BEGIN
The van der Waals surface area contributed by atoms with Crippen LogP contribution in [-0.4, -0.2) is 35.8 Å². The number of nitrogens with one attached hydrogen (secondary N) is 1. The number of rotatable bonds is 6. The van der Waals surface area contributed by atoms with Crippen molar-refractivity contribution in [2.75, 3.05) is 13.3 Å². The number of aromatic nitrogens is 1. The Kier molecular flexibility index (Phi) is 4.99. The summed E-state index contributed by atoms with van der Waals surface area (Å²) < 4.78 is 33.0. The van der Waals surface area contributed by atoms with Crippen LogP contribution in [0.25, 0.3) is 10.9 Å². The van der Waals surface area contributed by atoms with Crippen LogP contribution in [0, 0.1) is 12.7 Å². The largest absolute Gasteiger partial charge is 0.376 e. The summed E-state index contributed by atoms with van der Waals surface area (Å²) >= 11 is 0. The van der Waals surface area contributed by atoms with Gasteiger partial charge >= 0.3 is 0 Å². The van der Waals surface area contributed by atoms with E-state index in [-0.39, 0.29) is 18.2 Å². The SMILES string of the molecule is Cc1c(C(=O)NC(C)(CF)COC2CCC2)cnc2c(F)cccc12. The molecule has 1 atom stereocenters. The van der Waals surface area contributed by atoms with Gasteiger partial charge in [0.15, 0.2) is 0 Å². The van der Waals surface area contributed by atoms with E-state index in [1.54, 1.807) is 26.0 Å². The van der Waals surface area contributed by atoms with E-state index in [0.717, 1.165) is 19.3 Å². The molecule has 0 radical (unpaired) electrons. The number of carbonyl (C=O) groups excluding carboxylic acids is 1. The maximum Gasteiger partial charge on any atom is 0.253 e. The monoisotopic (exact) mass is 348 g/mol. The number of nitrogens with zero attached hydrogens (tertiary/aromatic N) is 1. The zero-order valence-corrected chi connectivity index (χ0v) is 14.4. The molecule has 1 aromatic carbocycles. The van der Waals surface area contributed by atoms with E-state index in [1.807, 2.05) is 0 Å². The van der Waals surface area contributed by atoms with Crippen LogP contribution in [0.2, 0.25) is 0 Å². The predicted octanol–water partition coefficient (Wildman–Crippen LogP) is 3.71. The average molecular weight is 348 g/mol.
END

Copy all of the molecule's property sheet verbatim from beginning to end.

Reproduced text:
The van der Waals surface area contributed by atoms with Crippen LogP contribution in [-0.4, -0.2) is 35.8 Å². The number of nitrogens with one attached hydrogen (secondary N) is 1. The number of rotatable bonds is 6. The van der Waals surface area contributed by atoms with Crippen molar-refractivity contribution in [2.75, 3.05) is 13.3 Å². The number of aromatic nitrogens is 1. The Kier molecular flexibility index (Phi) is 4.99. The summed E-state index contributed by atoms with van der Waals surface area (Å²) < 4.78 is 33.0. The van der Waals surface area contributed by atoms with Crippen LogP contribution in [0.25, 0.3) is 10.9 Å². The van der Waals surface area contributed by atoms with Crippen LogP contribution in [0, 0.1) is 12.7 Å². The largest absolute Gasteiger partial charge is 0.376 e. The summed E-state index contributed by atoms with van der Waals surface area (Å²) >= 11 is 0. The van der Waals surface area contributed by atoms with Gasteiger partial charge >= 0.3 is 0 Å². The van der Waals surface area contributed by atoms with E-state index in [-0.39, 0.29) is 18.2 Å². The SMILES string of the molecule is Cc1c(C(=O)NC(C)(CF)COC2CCC2)cnc2c(F)cccc12. The molecule has 1 atom stereocenters. The van der Waals surface area contributed by atoms with Gasteiger partial charge in [0.15, 0.2) is 0 Å². The van der Waals surface area contributed by atoms with E-state index in [1.54, 1.807) is 26.0 Å². The van der Waals surface area contributed by atoms with E-state index in [0.717, 1.165) is 19.3 Å². The molecule has 0 radical (unpaired) electrons. The number of carbonyl (C=O) groups excluding carboxylic acids is 1. The maximum Gasteiger partial charge on any atom is 0.253 e. The monoisotopic (exact) mass is 348 g/mol. The number of nitrogens with zero attached hydrogens (tertiary/aromatic N) is 1. The zero-order valence-corrected chi connectivity index (χ0v) is 14.4. The molecule has 1 aromatic carbocycles. The van der Waals surface area contributed by atoms with E-state index in [1.807, 2.05) is 0 Å². The van der Waals surface area contributed by atoms with Crippen LogP contribution in [0.2, 0.25) is 0 Å². The predicted octanol–water partition coefficient (Wildman–Crippen LogP) is 3.71. The average molecular weight is 348 g/mol.